Tuesday, December 12, is officially recognized as Christine Sinclair Day by royal proclamation (see image at right). For those unfamiliar, Christine Sinclair is a BC-born and raised soccer player who started her career with the Canadian Women's Soccer Team at 16 and recently retired at 40.
Despite not being a soccer fan, I took my daughters to witness a world qualifying game in Vancouver against Team USA. The experience was a teachable moment for my 9- and 10-year-old daughters, allowing them to witness female athletes' strength and outstanding skills in real life. A decade ago, women's sports did not enjoy the same profile as today, making the event particularly special in a venue like Rogers Stadium. The underlying message within my memory is that representation matters not only to those in the field but also to aspiring individuals and observers.
In the realm of employability training and employment services, Truth and Reconciliation, justice, equity, diversity, and inclusion are paramount. This work involves close collaboration with both service seekers and employers within the community, preparing them for the evolving workforce. A recent session on the development of a new Canadian Job Development Network underscored the importance of engaging employers to recognize the value of hiring diverse and barriered populations. Crucially, existing networks between employment service providers and employers should extend beyond wage subsidies, aiding employers in reshaping their hiring goals.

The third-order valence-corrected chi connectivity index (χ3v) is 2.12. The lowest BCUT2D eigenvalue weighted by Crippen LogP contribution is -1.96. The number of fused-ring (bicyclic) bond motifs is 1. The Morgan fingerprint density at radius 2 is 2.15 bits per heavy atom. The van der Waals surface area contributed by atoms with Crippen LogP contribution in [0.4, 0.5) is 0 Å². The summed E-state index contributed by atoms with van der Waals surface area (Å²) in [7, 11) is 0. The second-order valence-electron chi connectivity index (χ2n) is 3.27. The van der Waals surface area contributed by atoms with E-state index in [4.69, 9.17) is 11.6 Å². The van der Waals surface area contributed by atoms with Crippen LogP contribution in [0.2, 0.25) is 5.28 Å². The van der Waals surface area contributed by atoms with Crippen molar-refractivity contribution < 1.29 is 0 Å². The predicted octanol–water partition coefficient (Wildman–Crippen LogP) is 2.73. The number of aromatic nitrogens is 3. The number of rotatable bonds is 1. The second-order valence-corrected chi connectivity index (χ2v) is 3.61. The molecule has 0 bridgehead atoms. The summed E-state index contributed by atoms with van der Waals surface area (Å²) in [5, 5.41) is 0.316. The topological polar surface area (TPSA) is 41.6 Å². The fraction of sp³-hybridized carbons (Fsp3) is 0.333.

Unfortunately, we've observed employer groups receiving funds to establish new training programs, often lacking expertise in career development. Simultaneously, the current network of experts remains underutilized and underfunded. While public funders plan to design more virtual services over larger regions, there's a concern that this may come at the expense of community service providers maintaining vital relationships between job seekers and employers.
Leveraging these community connections is imperative to meet our province's economic needs. They play a pivotal role in helping employers comprehend the changing labour market, showcasing possibilities and financial benefits in recruiting from equity-seeking populations. Similar to how my children witnessed strong female athletes shaping their worldview through representation, community employment service providers can guide employers toward recognizing new possibilities. Indeed, representation matters, acting like a snowball effect continually building momentum.
Janet Morris-Reade, CEO